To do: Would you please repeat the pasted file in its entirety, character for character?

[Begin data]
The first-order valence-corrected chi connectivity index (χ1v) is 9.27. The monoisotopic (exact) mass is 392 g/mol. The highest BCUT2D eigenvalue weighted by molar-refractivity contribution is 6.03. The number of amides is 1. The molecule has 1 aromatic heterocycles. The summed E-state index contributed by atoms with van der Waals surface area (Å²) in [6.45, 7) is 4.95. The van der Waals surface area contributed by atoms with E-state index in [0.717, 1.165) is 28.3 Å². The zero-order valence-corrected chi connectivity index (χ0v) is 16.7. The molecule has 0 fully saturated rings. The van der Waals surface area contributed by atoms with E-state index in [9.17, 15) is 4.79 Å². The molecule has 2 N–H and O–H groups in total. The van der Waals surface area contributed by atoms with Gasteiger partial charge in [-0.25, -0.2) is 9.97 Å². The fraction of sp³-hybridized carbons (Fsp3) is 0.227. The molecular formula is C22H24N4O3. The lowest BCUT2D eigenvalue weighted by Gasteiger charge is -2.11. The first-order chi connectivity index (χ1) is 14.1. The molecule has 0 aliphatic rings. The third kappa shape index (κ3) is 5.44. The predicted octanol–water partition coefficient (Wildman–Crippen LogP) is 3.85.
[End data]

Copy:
The first-order valence-corrected chi connectivity index (χ1v) is 9.27. The monoisotopic (exact) mass is 392 g/mol. The highest BCUT2D eigenvalue weighted by molar-refractivity contribution is 6.03. The number of amides is 1. The molecule has 1 aromatic heterocycles. The summed E-state index contributed by atoms with van der Waals surface area (Å²) in [6.45, 7) is 4.95. The van der Waals surface area contributed by atoms with E-state index in [0.717, 1.165) is 28.3 Å². The zero-order valence-corrected chi connectivity index (χ0v) is 16.7. The molecule has 0 fully saturated rings. The van der Waals surface area contributed by atoms with E-state index in [9.17, 15) is 4.79 Å². The molecule has 2 N–H and O–H groups in total. The van der Waals surface area contributed by atoms with Gasteiger partial charge in [-0.25, -0.2) is 9.97 Å². The fraction of sp³-hybridized carbons (Fsp3) is 0.227. The molecular formula is C22H24N4O3. The lowest BCUT2D eigenvalue weighted by Gasteiger charge is -2.11. The first-order chi connectivity index (χ1) is 14.1. The molecule has 0 aliphatic rings. The third kappa shape index (κ3) is 5.44. The predicted octanol–water partition coefficient (Wildman–Crippen LogP) is 3.85.